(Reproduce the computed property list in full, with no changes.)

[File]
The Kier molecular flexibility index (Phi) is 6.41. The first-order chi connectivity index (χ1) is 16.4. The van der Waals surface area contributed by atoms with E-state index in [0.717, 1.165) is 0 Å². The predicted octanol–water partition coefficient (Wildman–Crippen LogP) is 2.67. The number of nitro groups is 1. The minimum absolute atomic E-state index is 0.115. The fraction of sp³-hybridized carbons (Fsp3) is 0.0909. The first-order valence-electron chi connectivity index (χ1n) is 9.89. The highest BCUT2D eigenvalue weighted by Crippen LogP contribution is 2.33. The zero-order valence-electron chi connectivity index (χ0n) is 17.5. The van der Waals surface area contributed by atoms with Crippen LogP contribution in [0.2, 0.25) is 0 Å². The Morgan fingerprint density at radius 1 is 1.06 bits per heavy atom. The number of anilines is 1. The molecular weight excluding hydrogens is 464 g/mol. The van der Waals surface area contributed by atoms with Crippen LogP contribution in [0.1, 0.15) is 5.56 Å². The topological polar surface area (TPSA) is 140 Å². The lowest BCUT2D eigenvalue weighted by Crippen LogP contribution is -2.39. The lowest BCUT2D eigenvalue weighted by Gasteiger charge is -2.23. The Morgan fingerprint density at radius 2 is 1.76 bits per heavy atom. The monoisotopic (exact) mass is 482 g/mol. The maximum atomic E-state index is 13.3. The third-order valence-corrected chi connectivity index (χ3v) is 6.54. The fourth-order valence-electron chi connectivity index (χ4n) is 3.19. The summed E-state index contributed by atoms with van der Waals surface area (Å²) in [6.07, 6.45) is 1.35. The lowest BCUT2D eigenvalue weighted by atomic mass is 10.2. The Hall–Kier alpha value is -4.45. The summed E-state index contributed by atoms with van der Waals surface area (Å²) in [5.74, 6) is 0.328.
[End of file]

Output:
The Kier molecular flexibility index (Phi) is 6.41. The first-order chi connectivity index (χ1) is 16.4. The van der Waals surface area contributed by atoms with E-state index in [0.717, 1.165) is 0 Å². The predicted octanol–water partition coefficient (Wildman–Crippen LogP) is 2.67. The number of nitro groups is 1. The minimum absolute atomic E-state index is 0.115. The fraction of sp³-hybridized carbons (Fsp3) is 0.0909. The first-order valence-electron chi connectivity index (χ1n) is 9.89. The highest BCUT2D eigenvalue weighted by Crippen LogP contribution is 2.33. The zero-order valence-electron chi connectivity index (χ0n) is 17.5. The van der Waals surface area contributed by atoms with Crippen LogP contribution in [0.2, 0.25) is 0 Å². The Morgan fingerprint density at radius 1 is 1.06 bits per heavy atom. The number of anilines is 1. The molecular weight excluding hydrogens is 464 g/mol. The van der Waals surface area contributed by atoms with Crippen LogP contribution in [0.1, 0.15) is 5.56 Å². The topological polar surface area (TPSA) is 140 Å². The lowest BCUT2D eigenvalue weighted by Crippen LogP contribution is -2.39. The lowest BCUT2D eigenvalue weighted by Gasteiger charge is -2.23. The Morgan fingerprint density at radius 2 is 1.76 bits per heavy atom. The monoisotopic (exact) mass is 482 g/mol. The maximum atomic E-state index is 13.3. The third-order valence-corrected chi connectivity index (χ3v) is 6.54. The fourth-order valence-electron chi connectivity index (χ4n) is 3.19. The summed E-state index contributed by atoms with van der Waals surface area (Å²) in [6.07, 6.45) is 1.35. The lowest BCUT2D eigenvalue weighted by atomic mass is 10.2. The Hall–Kier alpha value is -4.45. The summed E-state index contributed by atoms with van der Waals surface area (Å²) in [5.74, 6) is 0.328.